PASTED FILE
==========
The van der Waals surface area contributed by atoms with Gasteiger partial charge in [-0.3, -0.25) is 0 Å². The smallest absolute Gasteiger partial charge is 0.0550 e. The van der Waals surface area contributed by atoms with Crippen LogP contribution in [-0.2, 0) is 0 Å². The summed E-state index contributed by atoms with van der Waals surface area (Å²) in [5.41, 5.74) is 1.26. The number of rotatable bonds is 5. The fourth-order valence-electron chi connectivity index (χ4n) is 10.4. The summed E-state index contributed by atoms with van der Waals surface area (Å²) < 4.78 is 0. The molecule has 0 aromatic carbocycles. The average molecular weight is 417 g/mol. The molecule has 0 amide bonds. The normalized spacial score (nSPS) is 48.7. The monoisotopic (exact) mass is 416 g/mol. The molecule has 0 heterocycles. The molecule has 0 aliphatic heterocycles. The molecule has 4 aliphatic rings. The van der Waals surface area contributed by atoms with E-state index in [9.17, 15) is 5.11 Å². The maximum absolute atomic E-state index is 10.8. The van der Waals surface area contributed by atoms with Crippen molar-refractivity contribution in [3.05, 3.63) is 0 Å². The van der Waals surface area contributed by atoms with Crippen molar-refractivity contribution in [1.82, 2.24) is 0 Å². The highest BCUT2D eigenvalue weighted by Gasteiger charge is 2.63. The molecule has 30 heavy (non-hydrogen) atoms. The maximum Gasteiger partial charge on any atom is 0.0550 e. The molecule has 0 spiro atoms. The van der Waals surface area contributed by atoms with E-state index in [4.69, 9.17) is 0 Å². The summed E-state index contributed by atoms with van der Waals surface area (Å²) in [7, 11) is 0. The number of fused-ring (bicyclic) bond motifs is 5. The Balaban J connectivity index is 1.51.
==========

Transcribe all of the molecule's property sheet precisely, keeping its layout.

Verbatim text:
The van der Waals surface area contributed by atoms with Gasteiger partial charge in [-0.3, -0.25) is 0 Å². The smallest absolute Gasteiger partial charge is 0.0550 e. The van der Waals surface area contributed by atoms with Crippen LogP contribution in [-0.2, 0) is 0 Å². The summed E-state index contributed by atoms with van der Waals surface area (Å²) in [5.41, 5.74) is 1.26. The number of rotatable bonds is 5. The fourth-order valence-electron chi connectivity index (χ4n) is 10.4. The summed E-state index contributed by atoms with van der Waals surface area (Å²) < 4.78 is 0. The molecule has 0 aromatic carbocycles. The average molecular weight is 417 g/mol. The molecule has 0 amide bonds. The normalized spacial score (nSPS) is 48.7. The monoisotopic (exact) mass is 416 g/mol. The molecule has 0 heterocycles. The molecule has 0 aliphatic heterocycles. The molecule has 4 aliphatic rings. The van der Waals surface area contributed by atoms with E-state index in [9.17, 15) is 5.11 Å². The maximum absolute atomic E-state index is 10.8. The van der Waals surface area contributed by atoms with Crippen molar-refractivity contribution in [3.05, 3.63) is 0 Å². The van der Waals surface area contributed by atoms with Crippen molar-refractivity contribution in [1.82, 2.24) is 0 Å². The highest BCUT2D eigenvalue weighted by Gasteiger charge is 2.63. The molecule has 30 heavy (non-hydrogen) atoms. The maximum Gasteiger partial charge on any atom is 0.0550 e. The molecule has 0 spiro atoms. The van der Waals surface area contributed by atoms with E-state index in [4.69, 9.17) is 0 Å². The summed E-state index contributed by atoms with van der Waals surface area (Å²) in [7, 11) is 0. The number of fused-ring (bicyclic) bond motifs is 5. The Balaban J connectivity index is 1.51.